Akhil Paulraj ’25
The Interface of Hydrology and Machine Learning: Generating Better Information for Decision-makers and Educating the Decision-makers of the Future
Certificate(s): Applied and Computational Mathematics, Statistics and Machine Learning
Groundwater is an increasingly important water resource, especially as drought and climate change make other sources of water more scarce. Mapping water table depth (WTD) and understanding the sensitivities of input parameters to WTD are of great use for decision-making, as well as hydrological modeling. As part of my project, I develop a deep learning emulator to predict steady-state WTD across the contiguous United States. I focused on exploring the relationships between WTD, hydraulic conductivity, and precipitation minus evapotranspiration. I created uncertainty distributions for the aforementioned variables by injecting Gaussian noise into the emulator, which enables an assessment of input parameter sensitivities. As I continue working on this project, my long-term goal is to calibrate the simulated steady-state WTD map to observation data using simulation-based inference to create an improved, continuous map of WTD that better matches field observations. Through this opportunity, I gained confidence in my practical understanding of machine learning, and I am now aware of the diverse ways in which machine learning can be applied to different scientific challenges. I also enjoyed teaching at The Watershed Institute’s Water and Climate Academy; it was a fulfilling and enriching experience that reinforced my passion for service.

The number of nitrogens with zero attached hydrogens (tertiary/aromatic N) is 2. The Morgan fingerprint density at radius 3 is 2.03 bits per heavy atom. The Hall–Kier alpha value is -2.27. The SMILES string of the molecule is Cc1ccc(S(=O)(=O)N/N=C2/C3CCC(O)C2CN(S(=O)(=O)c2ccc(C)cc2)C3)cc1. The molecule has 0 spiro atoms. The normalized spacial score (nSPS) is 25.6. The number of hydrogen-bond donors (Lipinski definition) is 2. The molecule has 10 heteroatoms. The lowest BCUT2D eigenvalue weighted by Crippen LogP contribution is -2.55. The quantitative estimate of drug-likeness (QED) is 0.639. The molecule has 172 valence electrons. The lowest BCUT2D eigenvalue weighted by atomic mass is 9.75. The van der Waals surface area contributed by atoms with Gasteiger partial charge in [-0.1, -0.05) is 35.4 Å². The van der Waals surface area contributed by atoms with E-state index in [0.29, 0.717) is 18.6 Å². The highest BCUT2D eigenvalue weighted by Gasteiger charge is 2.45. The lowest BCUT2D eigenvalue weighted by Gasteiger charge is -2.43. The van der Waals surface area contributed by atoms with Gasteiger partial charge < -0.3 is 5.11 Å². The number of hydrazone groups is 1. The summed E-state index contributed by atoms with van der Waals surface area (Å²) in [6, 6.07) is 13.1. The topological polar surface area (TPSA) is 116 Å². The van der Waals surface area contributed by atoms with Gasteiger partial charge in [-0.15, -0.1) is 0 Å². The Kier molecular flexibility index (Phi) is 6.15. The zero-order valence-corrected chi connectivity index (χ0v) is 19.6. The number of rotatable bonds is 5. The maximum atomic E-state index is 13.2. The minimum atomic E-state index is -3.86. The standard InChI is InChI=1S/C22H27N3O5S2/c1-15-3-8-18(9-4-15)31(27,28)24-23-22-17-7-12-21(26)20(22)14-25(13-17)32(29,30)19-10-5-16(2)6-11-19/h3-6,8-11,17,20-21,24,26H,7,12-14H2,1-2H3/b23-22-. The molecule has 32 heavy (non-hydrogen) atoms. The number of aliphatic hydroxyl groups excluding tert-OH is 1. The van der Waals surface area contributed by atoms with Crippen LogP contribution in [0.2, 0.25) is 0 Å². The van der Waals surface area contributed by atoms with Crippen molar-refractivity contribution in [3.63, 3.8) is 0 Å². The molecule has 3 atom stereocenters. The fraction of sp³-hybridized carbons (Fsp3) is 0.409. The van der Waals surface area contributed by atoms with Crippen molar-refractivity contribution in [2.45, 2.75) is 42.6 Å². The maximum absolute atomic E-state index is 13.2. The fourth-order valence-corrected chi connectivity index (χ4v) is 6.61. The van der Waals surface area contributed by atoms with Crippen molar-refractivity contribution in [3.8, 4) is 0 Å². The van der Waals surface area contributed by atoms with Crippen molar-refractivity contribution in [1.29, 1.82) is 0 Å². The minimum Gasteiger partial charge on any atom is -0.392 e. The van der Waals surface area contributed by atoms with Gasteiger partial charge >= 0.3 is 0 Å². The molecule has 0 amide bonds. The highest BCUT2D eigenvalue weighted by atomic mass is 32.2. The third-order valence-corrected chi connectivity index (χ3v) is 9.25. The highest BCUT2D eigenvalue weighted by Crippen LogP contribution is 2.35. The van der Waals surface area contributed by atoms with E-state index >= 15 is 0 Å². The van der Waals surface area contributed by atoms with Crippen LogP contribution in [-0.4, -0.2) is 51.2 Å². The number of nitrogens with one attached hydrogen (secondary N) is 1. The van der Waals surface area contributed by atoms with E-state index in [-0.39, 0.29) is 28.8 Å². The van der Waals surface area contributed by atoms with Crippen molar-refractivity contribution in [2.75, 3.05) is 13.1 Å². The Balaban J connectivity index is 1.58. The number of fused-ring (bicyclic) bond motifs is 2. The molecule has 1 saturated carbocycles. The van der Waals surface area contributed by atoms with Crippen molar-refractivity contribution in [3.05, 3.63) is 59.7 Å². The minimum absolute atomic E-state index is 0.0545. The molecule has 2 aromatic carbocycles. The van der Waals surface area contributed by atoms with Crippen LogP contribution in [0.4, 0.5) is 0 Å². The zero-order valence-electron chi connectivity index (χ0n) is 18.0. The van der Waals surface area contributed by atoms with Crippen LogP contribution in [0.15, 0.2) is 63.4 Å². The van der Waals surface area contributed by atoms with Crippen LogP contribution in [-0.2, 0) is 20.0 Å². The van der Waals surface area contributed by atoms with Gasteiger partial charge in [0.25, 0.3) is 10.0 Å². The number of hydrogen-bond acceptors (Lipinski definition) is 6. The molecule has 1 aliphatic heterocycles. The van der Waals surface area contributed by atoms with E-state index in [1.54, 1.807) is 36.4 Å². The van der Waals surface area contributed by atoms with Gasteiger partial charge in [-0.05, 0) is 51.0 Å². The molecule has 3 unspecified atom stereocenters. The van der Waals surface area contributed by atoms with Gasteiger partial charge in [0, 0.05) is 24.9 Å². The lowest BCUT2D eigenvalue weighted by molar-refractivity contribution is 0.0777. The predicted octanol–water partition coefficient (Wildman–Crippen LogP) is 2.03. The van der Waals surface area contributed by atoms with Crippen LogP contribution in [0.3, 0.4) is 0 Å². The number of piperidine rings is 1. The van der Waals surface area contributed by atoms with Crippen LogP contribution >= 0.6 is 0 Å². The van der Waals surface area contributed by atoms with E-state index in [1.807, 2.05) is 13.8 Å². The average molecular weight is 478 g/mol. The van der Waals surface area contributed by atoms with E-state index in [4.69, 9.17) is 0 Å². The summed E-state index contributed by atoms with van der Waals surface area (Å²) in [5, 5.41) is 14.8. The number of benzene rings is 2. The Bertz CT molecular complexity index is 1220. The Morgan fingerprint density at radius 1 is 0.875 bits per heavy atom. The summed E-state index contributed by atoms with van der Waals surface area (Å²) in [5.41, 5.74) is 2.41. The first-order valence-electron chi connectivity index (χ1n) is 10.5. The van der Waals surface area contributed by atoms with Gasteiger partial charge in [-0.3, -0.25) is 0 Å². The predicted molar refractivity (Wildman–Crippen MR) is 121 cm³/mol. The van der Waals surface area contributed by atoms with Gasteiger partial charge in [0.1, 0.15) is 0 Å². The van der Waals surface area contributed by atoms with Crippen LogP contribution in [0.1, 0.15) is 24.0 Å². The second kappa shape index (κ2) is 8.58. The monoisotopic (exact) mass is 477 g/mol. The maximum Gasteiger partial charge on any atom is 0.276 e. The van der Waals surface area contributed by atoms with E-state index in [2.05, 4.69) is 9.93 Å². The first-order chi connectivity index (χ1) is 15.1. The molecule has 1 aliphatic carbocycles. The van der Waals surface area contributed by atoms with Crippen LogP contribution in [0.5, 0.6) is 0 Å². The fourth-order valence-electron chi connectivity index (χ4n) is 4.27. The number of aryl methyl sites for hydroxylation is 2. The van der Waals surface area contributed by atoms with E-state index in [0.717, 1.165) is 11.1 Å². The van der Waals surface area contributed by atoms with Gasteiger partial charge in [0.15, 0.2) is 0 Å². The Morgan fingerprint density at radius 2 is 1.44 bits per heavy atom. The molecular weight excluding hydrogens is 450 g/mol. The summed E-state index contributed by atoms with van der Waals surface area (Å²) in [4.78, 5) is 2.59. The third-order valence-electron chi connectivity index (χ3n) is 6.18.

Water and the Environment
Integrated GroundWater Modeling Center, Department of Civil and Environmental Engineering, Princeton University - Princeton, New Jersey
Reed Maxwell, Professor of Civil and Environmental Engineering and the High Meadows Environmental Institute; Lisa Gallagher, Education and Outreach Manager, High Meadows Environmental Institute